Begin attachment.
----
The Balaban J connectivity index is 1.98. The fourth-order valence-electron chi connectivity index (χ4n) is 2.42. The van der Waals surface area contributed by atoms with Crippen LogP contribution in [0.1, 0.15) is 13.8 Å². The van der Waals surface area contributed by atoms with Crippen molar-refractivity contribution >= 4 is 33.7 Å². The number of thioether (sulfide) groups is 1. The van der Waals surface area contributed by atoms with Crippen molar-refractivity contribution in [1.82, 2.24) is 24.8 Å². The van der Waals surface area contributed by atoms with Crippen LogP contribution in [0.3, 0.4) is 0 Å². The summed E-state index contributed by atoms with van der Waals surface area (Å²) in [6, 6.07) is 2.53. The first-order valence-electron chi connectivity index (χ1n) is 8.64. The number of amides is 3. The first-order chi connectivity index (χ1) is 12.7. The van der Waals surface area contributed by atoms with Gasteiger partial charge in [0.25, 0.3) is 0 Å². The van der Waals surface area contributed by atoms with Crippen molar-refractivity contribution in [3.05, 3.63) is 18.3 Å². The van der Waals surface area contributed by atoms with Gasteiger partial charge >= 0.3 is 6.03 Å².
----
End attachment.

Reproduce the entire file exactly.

The Balaban J connectivity index is 1.98. The fourth-order valence-electron chi connectivity index (χ4n) is 2.42. The van der Waals surface area contributed by atoms with Crippen LogP contribution in [0.1, 0.15) is 13.8 Å². The van der Waals surface area contributed by atoms with Crippen molar-refractivity contribution >= 4 is 33.7 Å². The number of thioether (sulfide) groups is 1. The van der Waals surface area contributed by atoms with Crippen molar-refractivity contribution in [1.82, 2.24) is 24.8 Å². The van der Waals surface area contributed by atoms with Crippen LogP contribution in [0.3, 0.4) is 0 Å². The summed E-state index contributed by atoms with van der Waals surface area (Å²) in [6, 6.07) is 2.53. The first-order valence-electron chi connectivity index (χ1n) is 8.64. The number of amides is 3. The first-order chi connectivity index (χ1) is 12.7. The van der Waals surface area contributed by atoms with Gasteiger partial charge in [0.25, 0.3) is 0 Å². The van der Waals surface area contributed by atoms with Crippen molar-refractivity contribution in [3.05, 3.63) is 18.3 Å². The van der Waals surface area contributed by atoms with Gasteiger partial charge >= 0.3 is 6.03 Å².